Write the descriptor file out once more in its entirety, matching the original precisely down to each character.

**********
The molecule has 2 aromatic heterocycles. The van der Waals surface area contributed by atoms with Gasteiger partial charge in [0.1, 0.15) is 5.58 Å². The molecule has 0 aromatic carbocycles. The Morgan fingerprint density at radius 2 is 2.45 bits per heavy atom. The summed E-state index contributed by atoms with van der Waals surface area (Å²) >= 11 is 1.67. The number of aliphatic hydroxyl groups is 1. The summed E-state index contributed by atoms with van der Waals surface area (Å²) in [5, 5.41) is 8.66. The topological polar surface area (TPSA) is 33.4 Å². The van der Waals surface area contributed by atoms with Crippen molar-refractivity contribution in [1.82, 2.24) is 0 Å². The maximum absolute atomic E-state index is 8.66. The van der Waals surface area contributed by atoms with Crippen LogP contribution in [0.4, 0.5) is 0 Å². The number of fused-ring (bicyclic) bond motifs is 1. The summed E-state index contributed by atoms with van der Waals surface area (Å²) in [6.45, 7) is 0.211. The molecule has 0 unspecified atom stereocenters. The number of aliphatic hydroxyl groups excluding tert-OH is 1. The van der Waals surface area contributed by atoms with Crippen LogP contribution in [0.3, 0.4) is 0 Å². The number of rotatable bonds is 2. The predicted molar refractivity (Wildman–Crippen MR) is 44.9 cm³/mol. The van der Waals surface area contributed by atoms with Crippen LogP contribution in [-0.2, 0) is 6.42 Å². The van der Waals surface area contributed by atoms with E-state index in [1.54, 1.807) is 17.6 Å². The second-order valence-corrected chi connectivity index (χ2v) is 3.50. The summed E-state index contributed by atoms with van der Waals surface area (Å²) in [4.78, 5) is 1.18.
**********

The molecule has 2 aromatic heterocycles. The van der Waals surface area contributed by atoms with Gasteiger partial charge in [0.1, 0.15) is 5.58 Å². The molecule has 0 aromatic carbocycles. The Morgan fingerprint density at radius 2 is 2.45 bits per heavy atom. The summed E-state index contributed by atoms with van der Waals surface area (Å²) >= 11 is 1.67. The number of aliphatic hydroxyl groups is 1. The summed E-state index contributed by atoms with van der Waals surface area (Å²) in [5, 5.41) is 8.66. The topological polar surface area (TPSA) is 33.4 Å². The van der Waals surface area contributed by atoms with Crippen molar-refractivity contribution in [1.82, 2.24) is 0 Å². The maximum absolute atomic E-state index is 8.66. The van der Waals surface area contributed by atoms with Crippen LogP contribution in [0.4, 0.5) is 0 Å². The number of fused-ring (bicyclic) bond motifs is 1. The summed E-state index contributed by atoms with van der Waals surface area (Å²) in [6.45, 7) is 0.211. The molecule has 0 unspecified atom stereocenters. The number of aliphatic hydroxyl groups excluding tert-OH is 1. The van der Waals surface area contributed by atoms with Crippen LogP contribution in [0.3, 0.4) is 0 Å². The number of rotatable bonds is 2. The predicted molar refractivity (Wildman–Crippen MR) is 44.9 cm³/mol. The van der Waals surface area contributed by atoms with Crippen LogP contribution in [-0.2, 0) is 6.42 Å². The van der Waals surface area contributed by atoms with E-state index in [1.54, 1.807) is 17.6 Å². The second-order valence-corrected chi connectivity index (χ2v) is 3.50. The summed E-state index contributed by atoms with van der Waals surface area (Å²) in [4.78, 5) is 1.18.